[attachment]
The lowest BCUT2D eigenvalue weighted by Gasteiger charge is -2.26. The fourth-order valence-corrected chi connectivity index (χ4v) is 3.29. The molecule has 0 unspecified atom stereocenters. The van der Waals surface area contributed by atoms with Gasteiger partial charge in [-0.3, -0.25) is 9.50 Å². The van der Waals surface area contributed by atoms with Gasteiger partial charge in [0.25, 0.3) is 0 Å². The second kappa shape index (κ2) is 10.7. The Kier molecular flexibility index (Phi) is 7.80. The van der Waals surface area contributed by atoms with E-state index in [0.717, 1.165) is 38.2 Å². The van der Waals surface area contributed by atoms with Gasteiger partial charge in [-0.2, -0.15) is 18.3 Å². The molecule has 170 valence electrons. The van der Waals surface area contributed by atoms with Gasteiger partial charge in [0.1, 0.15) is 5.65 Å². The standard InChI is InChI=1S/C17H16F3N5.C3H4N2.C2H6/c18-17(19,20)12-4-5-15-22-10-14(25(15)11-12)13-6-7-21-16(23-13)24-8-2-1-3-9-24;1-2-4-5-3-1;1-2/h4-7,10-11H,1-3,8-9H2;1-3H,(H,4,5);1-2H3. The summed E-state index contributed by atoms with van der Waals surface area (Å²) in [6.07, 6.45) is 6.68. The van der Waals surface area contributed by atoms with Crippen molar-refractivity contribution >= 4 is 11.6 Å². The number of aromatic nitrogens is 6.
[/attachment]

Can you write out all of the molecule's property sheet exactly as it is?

The lowest BCUT2D eigenvalue weighted by Gasteiger charge is -2.26. The fourth-order valence-corrected chi connectivity index (χ4v) is 3.29. The molecule has 0 unspecified atom stereocenters. The van der Waals surface area contributed by atoms with Gasteiger partial charge in [-0.3, -0.25) is 9.50 Å². The van der Waals surface area contributed by atoms with Gasteiger partial charge in [0.25, 0.3) is 0 Å². The second kappa shape index (κ2) is 10.7. The Kier molecular flexibility index (Phi) is 7.80. The van der Waals surface area contributed by atoms with E-state index in [0.717, 1.165) is 38.2 Å². The van der Waals surface area contributed by atoms with Gasteiger partial charge in [-0.2, -0.15) is 18.3 Å². The molecule has 170 valence electrons. The van der Waals surface area contributed by atoms with Gasteiger partial charge in [0.1, 0.15) is 5.65 Å². The standard InChI is InChI=1S/C17H16F3N5.C3H4N2.C2H6/c18-17(19,20)12-4-5-15-22-10-14(25(15)11-12)13-6-7-21-16(23-13)24-8-2-1-3-9-24;1-2-4-5-3-1;1-2/h4-7,10-11H,1-3,8-9H2;1-3H,(H,4,5);1-2H3. The summed E-state index contributed by atoms with van der Waals surface area (Å²) in [6.07, 6.45) is 6.68. The van der Waals surface area contributed by atoms with Crippen molar-refractivity contribution >= 4 is 11.6 Å². The number of aromatic nitrogens is 6.